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“Are you like the girls in the book too? Because I think I am,” Lily Hu. Last Night at the Telegraph Club

Last Night at the Telegraph Club

by Malinda Lo
LGBTQ, Must Read, Strong Female Character

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Seventeen-year-old Lily Hu can’t remember exactly when the feeling took root—that desire to look, to move closer, to touch. Whenever it started growing, it definitely bloomed the moment she and Kathleen Miller walked under the flashing neon sign of a lesbian bar called the Telegraph Club. Suddenly everything seemed possible. 

But America in 1954 is not a safe place for two girls to fall in love, especially not in Chinatown. Red-Scare paranoia threatens everyone, including Chinese Americans like Lily. With deportation looming over her father—despite his hard-won citizenship—Lily and Kath risk everything to let their love see the light of day. 

When Lily is first introduced, she is shy and reserved which is evident in her interactions with her best friend, Shirley. Shirley is more outgoing and assertive and outshines Lily most of the time. Whenever Lily brings up her ambitions to study space, Shirley quickly dismisses them as boring and insignificant. In part due to her Chinese heritage, Shirley has more realistic goals—getting married and becoming a mother.  

Then, Lily meets Kath. Kath encourages Lily’s ambitions and over time they become extremely close friends. Lily has been curious about the Telegraph Club (a lesbian club) after seeing an advertisement for it depicting a male impersonator. When Kath tells Lily that she has been to the Telegraph Club, Lily only becomes more curious about what is inside.  One night, they decide to visit the club. At the club, Lily discovers a whole new world that makes her question her identity.  Lily begins to explore her sexuality, which brings about an array of conflicts. 

Readers will have no trouble relating to Lily. She is dedicated to her family and culture but simultaneously struggles to find her place in the world. She also wonders whether there is a place for her outside of Chinatown. Some of the chapters are dedicated to discussing Lily’s family members, which allows readers to get to know Lily’s backstory better. This includes her mother, father, and aunt. While these backstories are interesting and provide extra detail to the story, it would’ve been more interesting to hear parts of the story told by Kath or Shirley because they are much more involved in the plot line. 

Another enjoyable part of the story is visual timelines that are provided every couple of chapters. Communism, McCarthyism, and xenophobia are big aspects of conflict within the Chinese community at this time frame. Therefore, these timelines give readers a wider view of what was happening during the 1950s.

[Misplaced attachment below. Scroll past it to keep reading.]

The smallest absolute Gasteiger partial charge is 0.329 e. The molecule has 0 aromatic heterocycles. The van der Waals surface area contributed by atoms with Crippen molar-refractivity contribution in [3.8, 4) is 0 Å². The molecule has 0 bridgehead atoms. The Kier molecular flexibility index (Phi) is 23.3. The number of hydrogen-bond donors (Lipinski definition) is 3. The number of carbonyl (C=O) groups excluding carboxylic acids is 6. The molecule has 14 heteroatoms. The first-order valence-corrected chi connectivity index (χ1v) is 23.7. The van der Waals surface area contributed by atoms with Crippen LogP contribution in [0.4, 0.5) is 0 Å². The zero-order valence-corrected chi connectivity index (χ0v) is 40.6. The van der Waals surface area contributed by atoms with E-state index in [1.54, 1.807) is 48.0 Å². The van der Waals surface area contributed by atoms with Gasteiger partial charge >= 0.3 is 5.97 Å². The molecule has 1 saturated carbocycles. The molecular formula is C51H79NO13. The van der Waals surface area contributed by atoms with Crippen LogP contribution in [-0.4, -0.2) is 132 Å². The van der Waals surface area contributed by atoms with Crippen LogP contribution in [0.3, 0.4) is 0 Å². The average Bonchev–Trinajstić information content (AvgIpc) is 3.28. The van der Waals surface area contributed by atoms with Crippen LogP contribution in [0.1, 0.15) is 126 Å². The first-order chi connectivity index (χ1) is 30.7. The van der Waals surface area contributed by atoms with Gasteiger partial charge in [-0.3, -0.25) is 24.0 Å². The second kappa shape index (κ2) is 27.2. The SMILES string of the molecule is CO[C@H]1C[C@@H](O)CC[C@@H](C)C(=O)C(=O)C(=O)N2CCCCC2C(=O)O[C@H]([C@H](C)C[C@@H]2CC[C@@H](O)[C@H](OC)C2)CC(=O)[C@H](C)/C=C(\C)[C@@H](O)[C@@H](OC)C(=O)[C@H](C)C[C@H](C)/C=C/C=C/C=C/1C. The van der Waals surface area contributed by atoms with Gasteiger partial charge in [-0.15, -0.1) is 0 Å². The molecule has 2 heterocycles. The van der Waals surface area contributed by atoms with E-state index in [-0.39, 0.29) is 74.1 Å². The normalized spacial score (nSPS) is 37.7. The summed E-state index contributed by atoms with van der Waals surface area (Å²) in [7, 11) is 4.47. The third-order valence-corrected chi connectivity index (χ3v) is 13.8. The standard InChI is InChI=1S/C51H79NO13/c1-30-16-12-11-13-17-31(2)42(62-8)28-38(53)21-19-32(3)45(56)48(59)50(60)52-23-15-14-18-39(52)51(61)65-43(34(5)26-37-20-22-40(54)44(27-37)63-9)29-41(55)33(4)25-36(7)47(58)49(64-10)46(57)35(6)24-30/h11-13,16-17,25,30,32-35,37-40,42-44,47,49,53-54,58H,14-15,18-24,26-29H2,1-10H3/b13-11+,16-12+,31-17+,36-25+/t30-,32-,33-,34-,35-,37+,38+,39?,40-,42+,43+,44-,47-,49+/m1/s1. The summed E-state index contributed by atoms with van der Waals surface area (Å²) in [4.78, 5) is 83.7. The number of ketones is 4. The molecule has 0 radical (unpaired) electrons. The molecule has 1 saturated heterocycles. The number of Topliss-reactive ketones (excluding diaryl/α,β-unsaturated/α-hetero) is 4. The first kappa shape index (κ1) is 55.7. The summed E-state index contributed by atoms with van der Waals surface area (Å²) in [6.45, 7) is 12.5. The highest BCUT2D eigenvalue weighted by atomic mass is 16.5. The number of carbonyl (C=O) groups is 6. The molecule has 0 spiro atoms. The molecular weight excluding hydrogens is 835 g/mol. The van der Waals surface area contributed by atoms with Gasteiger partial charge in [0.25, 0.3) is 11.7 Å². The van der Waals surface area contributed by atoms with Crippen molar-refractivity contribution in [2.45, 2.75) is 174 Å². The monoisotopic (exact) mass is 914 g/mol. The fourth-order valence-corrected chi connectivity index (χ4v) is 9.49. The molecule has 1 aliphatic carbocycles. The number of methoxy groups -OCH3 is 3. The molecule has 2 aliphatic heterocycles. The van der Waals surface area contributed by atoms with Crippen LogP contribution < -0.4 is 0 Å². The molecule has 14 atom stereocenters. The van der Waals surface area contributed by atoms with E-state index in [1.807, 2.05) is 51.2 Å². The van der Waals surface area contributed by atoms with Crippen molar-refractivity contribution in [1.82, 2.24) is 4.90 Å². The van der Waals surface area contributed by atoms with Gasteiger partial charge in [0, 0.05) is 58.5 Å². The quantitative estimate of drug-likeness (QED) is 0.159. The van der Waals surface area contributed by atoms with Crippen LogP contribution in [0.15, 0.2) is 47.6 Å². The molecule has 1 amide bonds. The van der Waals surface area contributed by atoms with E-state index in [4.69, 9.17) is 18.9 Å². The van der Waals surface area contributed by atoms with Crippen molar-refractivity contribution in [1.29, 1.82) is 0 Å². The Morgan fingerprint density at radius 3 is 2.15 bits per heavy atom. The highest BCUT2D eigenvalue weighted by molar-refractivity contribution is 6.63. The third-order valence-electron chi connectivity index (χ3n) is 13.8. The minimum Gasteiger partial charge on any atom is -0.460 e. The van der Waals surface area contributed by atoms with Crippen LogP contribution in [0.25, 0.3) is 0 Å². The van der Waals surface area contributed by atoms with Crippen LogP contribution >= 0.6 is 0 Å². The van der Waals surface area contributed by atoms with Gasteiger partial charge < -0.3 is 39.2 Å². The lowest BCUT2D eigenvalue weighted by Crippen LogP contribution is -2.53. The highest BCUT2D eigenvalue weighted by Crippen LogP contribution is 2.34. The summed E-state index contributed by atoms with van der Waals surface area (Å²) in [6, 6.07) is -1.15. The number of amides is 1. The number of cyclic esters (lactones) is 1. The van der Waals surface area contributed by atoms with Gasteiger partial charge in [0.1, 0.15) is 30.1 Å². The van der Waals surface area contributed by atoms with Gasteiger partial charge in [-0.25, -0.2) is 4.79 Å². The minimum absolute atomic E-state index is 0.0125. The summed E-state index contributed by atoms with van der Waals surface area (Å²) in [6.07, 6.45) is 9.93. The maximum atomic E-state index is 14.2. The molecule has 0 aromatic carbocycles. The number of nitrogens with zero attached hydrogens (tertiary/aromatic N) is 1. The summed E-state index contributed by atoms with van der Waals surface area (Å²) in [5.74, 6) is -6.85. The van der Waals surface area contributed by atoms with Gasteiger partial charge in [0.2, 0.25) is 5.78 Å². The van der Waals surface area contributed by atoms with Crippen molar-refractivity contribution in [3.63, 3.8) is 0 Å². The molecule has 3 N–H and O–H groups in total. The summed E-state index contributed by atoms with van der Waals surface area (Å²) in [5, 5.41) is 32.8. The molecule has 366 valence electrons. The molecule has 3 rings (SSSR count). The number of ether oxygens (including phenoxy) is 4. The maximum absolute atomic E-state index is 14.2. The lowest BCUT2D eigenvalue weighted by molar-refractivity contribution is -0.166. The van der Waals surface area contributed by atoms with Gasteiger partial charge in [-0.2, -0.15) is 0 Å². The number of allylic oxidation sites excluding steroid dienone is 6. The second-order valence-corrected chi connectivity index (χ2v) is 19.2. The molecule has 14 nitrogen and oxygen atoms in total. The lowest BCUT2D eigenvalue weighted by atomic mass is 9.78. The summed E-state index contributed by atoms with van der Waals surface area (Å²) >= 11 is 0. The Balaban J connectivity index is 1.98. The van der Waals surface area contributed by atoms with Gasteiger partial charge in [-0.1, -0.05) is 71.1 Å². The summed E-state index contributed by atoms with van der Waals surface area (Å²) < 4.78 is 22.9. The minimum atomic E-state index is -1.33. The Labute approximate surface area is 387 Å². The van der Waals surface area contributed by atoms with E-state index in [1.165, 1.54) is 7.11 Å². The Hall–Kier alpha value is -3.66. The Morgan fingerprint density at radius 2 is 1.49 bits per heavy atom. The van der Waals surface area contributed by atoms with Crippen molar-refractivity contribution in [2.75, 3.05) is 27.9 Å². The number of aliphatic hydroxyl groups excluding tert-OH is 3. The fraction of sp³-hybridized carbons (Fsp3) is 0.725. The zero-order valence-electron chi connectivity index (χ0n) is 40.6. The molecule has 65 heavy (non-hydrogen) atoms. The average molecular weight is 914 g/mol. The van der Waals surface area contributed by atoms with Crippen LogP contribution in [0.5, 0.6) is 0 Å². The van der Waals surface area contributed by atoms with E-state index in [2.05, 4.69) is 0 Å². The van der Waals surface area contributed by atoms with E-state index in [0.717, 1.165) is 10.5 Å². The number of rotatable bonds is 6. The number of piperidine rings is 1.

Overall, Last Night at the Telegraph Club is a great depiction of young romance, especially LGBTQ romance. Kath and Lily’s love story is not straightforward, but has many twists and turns along the way which makes the plot more realistic. The book won the National Book Award for Young People’s Literature in 2021. This was the first time a book with a female LGBTQ lead won the award. 

Sexual Content  

  • Lily has a sexual awakening after seeing a book featuring “two women on the cover, a blonde and a brunette. The blonde wore a pink negligee and knelt on the ground, eyes cast down demurely while the shapely brunette lurked behind her.” 
  • The girls go bowling. When their movements expose parts of their legs, some men “eye the girls and grin at each other.” 
  • Lily and Kath have a brief sexual interaction in an empty classroom where “Kath put her hand between Lily’s legs, and Lily helped her, fumbling with her underwear.” 
  • When Shirley is changing into a dress, Lily begins to feel awkward and “couldn’t help but notice the soft rise of Shirley’s breasts over the cups of the bodice; the way they shifted when she twisted back and forth.” 


  • Police raid the Telegraph Club. During the raid, Lily and Kath are separated. Lily reads the newspapers account of the raid, using the terms “sexual deviates” and “lewd conduct” to describe the club’s attendees and activities. 
  • Lily tells her mother about her sexuality. To this, her mother reacts extremely negatively, slapping Lily and saying, “there are no homosexuals in this family.” 

Drugs and Alcohol  

  • While at the Telegraph Club, Lily has her first beer which she describes as tasting “frothy and a little like soapy water, but it was cold and went down more easily than she anticipated.” 
  • After she finishes the beer, Lily says she feels “a little warm, but not unpleasantly so.” 
  • While at a friend’s house, Lily impulsively smokes a cigarette hoping it “might burn away the haze of wine and the horrible day she’d had.” 
  • After the Telegraph Club is raided, a newspaper article discusses how “marijuana cigarettes were offered, and Benzedrine, known as ‘bennies,’ were for sale” at the club.   


  • None 


  • None 

Spiritual Content  

  • None
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“Are you like the girls in the book too? Because I think I am,” Lily Hu. Last Night at the Telegraph Club

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